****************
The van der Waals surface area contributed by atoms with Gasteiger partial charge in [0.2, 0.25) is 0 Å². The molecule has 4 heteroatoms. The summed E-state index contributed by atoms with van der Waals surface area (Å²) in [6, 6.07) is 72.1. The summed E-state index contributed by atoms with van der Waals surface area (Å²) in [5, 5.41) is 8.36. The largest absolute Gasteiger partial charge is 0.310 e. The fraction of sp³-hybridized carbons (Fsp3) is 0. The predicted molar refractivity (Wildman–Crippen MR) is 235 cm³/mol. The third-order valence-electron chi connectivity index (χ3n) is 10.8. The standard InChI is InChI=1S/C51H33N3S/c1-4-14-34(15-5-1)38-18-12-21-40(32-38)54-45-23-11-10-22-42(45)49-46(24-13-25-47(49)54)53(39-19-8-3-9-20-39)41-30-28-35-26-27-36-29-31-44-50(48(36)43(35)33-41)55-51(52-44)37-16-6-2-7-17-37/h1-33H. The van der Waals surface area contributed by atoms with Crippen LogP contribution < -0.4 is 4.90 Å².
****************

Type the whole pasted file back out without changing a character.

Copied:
The van der Waals surface area contributed by atoms with Gasteiger partial charge in [0.2, 0.25) is 0 Å². The molecule has 4 heteroatoms. The summed E-state index contributed by atoms with van der Waals surface area (Å²) in [6, 6.07) is 72.1. The summed E-state index contributed by atoms with van der Waals surface area (Å²) in [5, 5.41) is 8.36. The largest absolute Gasteiger partial charge is 0.310 e. The fraction of sp³-hybridized carbons (Fsp3) is 0. The predicted molar refractivity (Wildman–Crippen MR) is 235 cm³/mol. The third-order valence-electron chi connectivity index (χ3n) is 10.8. The standard InChI is InChI=1S/C51H33N3S/c1-4-14-34(15-5-1)38-18-12-21-40(32-38)54-45-23-11-10-22-42(45)49-46(24-13-25-47(49)54)53(39-19-8-3-9-20-39)41-30-28-35-26-27-36-29-31-44-50(48(36)43(35)33-41)55-51(52-44)37-16-6-2-7-17-37/h1-33H. The van der Waals surface area contributed by atoms with Crippen LogP contribution < -0.4 is 4.90 Å².